Other symptoms of Alpha-1 can be an enlarged liver and spleen and excess body
fluid - swelling in the abdomen and legs - enlarged veins in the inside of the
stomach and oesophagus (maybe the rest of the digestive tract too?). The
pressure in the veins can cause internal bleeding. Alpha-1 is a very variable
condition, and it is difficult to predict the course in any individual (Alpha
Everyone receives one gene
for alpha-1 antitrypsin from each parent. The M gene is the most common type
of gene, and it is normal. The person who inherits an M gene from each parent
has normal levels of alpha-1 antitrypsin. The Z gene is the most common defect
that causes the disorder. If a person inherits one M gene and one Z gene, that
person is usually healthy, although a carrier of the disorder. While such a
person may not have normal levels of alpha-1 antitrypsin, there should be
enough to protect the lungs. The person who inherits the Z gene from each
parent is called "type ZZ." This person has very low alpha-1
antitrypsin levels, allowing elastase to damage the lungs. Elvis had the MZ
combination of genes, and apparently there was no evidence of lung damage.
There was liver damage.
Subcutaneous panniculitis is
an inflammation of fat just beneath the skin, causing the skin to harden and
form lumps, patches, or lesions. In some patients, damage from panniculitis
may occur after an incident of trauma to the affected area. It occurs in
children as well as adults, and has been linked to the ZZ and MZ phenotypes
and possibly other alleles as well.
could account for Elvis' "all over" pain. Were there any skin
blemishes which would point to this condition? There are other types of
panniculitis, including mesenteric panniculitis - inflammation of the small
bowel, which results in bowel dilation. Panniculitis could probably also occur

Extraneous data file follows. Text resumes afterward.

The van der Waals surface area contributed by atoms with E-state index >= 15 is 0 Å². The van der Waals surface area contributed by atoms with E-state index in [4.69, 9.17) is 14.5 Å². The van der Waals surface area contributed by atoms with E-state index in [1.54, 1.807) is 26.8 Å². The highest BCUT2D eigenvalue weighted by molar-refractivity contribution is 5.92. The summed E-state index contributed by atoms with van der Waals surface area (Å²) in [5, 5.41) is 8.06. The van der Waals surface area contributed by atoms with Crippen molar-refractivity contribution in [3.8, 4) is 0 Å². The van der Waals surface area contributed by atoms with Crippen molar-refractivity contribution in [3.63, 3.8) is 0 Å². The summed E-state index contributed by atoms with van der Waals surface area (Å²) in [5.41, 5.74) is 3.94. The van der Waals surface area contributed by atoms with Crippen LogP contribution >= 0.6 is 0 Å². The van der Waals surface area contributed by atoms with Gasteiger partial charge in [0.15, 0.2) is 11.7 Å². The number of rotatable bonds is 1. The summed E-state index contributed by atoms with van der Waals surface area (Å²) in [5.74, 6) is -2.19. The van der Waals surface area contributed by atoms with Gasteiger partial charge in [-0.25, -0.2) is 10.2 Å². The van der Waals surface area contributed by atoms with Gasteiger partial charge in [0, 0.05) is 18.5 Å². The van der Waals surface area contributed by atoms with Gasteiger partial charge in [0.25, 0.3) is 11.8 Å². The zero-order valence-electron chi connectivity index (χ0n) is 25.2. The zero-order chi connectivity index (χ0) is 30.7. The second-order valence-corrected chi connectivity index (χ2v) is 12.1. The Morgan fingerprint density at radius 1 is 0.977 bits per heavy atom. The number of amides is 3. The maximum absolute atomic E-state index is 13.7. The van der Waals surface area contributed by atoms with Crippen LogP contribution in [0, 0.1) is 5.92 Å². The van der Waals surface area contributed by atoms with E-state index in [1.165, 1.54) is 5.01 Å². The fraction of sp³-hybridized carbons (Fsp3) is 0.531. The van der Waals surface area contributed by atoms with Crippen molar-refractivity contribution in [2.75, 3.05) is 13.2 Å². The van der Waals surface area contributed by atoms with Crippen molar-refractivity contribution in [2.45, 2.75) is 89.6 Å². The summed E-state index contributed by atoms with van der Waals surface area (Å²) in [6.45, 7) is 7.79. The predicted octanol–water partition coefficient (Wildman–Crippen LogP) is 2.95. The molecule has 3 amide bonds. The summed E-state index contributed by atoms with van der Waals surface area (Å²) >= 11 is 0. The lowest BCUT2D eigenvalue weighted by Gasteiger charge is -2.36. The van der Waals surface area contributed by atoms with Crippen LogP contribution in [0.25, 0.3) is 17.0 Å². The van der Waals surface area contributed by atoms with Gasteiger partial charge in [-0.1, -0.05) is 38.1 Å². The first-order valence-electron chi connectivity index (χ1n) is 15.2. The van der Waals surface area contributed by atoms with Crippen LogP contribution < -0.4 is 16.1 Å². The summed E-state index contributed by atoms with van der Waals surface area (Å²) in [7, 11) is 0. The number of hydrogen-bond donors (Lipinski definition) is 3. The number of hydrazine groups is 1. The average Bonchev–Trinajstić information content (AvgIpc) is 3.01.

in the colon. Elvis is reported to have had an inflamed colon and to have
haemorrhaged from the colon (Elvis ~ A Lighted Candle).
There is another condition
called cytophagic histiocytic subcutaneous panniculitis-like T-Cell lymphoma (SPTL)
which, as the name suggests, is a cancer with the appearance of subcutaneous
panniculitis. Cytophagic histiocytic panniculitis is a rare subtype of
panniculitis that usually follows a fatal course, with a terminal
hemophagocytic syndrome. Given the lack of awareness of the genetic disease
Alpha-1 in the 1970s, could Dr Nichopolous have diagnosed SPTL?
These are the facts as far
as we can tell: Elvis had the less severe MZ form of the genetic disorder
Alpha-1; he had enlarged organs - consistent with Alpha-1; he suffered from
fluid retention - consistent with Alpha-1; he had inflammed, dilated
intestines and haemorrhaged from the intestines - very probably caused by
Alpha-1. Elvis suffered all-over pain as well as abdominal pain, particularly
during his last year of life, and was prescribed Dilaudid which is used for
terminally ill cancer patients. Geller, Grob, Hodge and others believed Elvis
had bone cancer.
We conclude that Elvis'
painful condition is most likely to have been Alpha-1-related panniculitis.
Medical knowledge on this condition was less advanced at that time. Maybe Dr
Nichopolous misdiagnosed the condition as the cancerous Subcutaneous
Panniculitis-like T-Cell Lymphoma, although this isn't "bone"
cancer. Or maybe Elvis himself believed he had bone cancer and asked to be
treated for it. If Elvis believed he had cancer, it could explain why his
friends believed - and still do believe - it. It also supplies a reason for
the variety of drugs he was prescribed.
Alpha 1 Association,
Archives of Dermatology, "Cytophagic
Histiocytic Panniculitis and Panniculitis-like T-Cell Lymphoma: Report of 7
Children's Liver Disease Foundation,
"Alpha-1 Antitrypsin Deficiency"
Cole, James e & Charles Thompson,
The death of Elvis: what really happened, Robert Hale, London, 1991.
Elvis ~ A Lighted Candle, "Elvis: What
Geller, Larry, " Elvis' Search for
God, Greenleaf, Murfreesboro, Tennessee, 1998
Hodge, Charlie, Me'n Elvis, Castle